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Research Article  |   April 1996
Alma: Coping With Culture, Poverty, and Disability
Author Affiliations
  • Erna Imperatore Blanche, MA, OTR, BCP, is Co-owner of a Los Angeles private practice pediatric clinic, 6382 Arizona Circle, Los Angeles, California 90045; Doctoral Student, Occupational Science Program, University of Southern California; and Adjunct Instructor, University of Southern California, Los Angeles, California
Article Information
Rehabilitation, Participation, and Disability / Research
Research Article   |   April 1996
Alma: Coping With Culture, Poverty, and Disability
American Journal of Occupational Therapy, April 1996, Vol. 50, 265-276. doi:10.5014/ajot.50.4.265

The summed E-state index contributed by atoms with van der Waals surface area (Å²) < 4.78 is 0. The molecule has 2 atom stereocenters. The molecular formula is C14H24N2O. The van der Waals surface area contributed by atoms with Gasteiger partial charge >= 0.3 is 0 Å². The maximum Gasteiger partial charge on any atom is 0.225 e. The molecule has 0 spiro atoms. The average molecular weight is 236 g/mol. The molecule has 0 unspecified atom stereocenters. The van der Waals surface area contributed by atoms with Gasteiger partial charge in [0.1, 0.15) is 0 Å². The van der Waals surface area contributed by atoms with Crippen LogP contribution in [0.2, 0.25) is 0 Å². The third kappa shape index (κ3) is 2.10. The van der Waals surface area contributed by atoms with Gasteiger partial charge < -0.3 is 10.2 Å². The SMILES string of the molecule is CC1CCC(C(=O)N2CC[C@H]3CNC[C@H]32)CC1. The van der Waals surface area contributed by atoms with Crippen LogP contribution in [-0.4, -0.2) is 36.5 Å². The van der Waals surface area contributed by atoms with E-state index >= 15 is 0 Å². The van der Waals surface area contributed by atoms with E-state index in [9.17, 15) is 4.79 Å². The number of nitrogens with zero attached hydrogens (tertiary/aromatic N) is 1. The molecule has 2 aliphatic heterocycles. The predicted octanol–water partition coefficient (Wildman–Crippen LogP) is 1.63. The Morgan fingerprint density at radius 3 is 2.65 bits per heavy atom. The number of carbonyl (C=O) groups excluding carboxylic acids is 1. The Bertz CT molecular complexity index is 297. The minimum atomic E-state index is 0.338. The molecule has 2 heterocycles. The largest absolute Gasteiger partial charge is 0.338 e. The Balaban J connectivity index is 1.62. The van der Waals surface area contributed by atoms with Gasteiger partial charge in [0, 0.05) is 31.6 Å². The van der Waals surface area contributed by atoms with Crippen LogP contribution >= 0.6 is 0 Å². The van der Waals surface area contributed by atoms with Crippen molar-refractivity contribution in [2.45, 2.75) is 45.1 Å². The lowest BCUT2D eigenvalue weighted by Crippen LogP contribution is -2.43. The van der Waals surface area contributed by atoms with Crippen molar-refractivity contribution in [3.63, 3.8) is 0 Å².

American Journal of Occupational Therapy, April 1996, Vol. 50, 265-276. doi:10.5014/ajot.50.4.265
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Abstract

This article raises questions about the ways culture affects the nature of health care services. By examining the life story of Alma, a Central American woman who has a daughter with disabilities; her interactions with health care providers; and my own assumptions about cultural differences, I note the impact of cultural differences on coping and adaptation in Alma and in the health care system when working with poor, non-English–speaking clients.